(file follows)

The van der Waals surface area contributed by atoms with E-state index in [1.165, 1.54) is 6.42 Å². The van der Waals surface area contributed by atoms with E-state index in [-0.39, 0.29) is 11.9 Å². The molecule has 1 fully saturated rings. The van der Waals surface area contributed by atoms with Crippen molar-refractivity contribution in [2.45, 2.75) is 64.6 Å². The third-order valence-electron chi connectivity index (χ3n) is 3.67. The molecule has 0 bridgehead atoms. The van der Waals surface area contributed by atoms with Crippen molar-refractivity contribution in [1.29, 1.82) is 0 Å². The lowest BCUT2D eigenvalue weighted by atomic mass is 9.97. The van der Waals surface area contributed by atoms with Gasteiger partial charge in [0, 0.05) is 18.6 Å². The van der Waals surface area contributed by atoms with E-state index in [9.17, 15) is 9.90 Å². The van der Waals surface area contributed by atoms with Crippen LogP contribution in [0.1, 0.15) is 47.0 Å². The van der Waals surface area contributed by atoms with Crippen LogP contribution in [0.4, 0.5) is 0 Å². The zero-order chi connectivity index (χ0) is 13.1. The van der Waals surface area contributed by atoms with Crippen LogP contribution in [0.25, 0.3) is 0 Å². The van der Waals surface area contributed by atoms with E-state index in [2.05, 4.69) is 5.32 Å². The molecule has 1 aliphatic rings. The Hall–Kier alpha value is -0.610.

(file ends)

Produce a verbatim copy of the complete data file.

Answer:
The van der Waals surface area contributed by atoms with E-state index in [1.165, 1.54) is 6.42 Å². The van der Waals surface area contributed by atoms with E-state index in [-0.39, 0.29) is 11.9 Å². The molecule has 1 fully saturated rings. The van der Waals surface area contributed by atoms with Crippen molar-refractivity contribution in [2.45, 2.75) is 64.6 Å². The third-order valence-electron chi connectivity index (χ3n) is 3.67. The molecule has 0 bridgehead atoms. The van der Waals surface area contributed by atoms with Crippen molar-refractivity contribution in [1.29, 1.82) is 0 Å². The lowest BCUT2D eigenvalue weighted by atomic mass is 9.97. The van der Waals surface area contributed by atoms with Gasteiger partial charge in [0, 0.05) is 18.6 Å². The van der Waals surface area contributed by atoms with E-state index in [9.17, 15) is 9.90 Å². The van der Waals surface area contributed by atoms with Crippen LogP contribution in [0.1, 0.15) is 47.0 Å². The van der Waals surface area contributed by atoms with Crippen LogP contribution in [0.4, 0.5) is 0 Å². The zero-order chi connectivity index (χ0) is 13.1. The van der Waals surface area contributed by atoms with Crippen LogP contribution in [0.25, 0.3) is 0 Å². The van der Waals surface area contributed by atoms with E-state index in [2.05, 4.69) is 5.32 Å². The molecule has 1 aliphatic rings. The Hall–Kier alpha value is -0.610.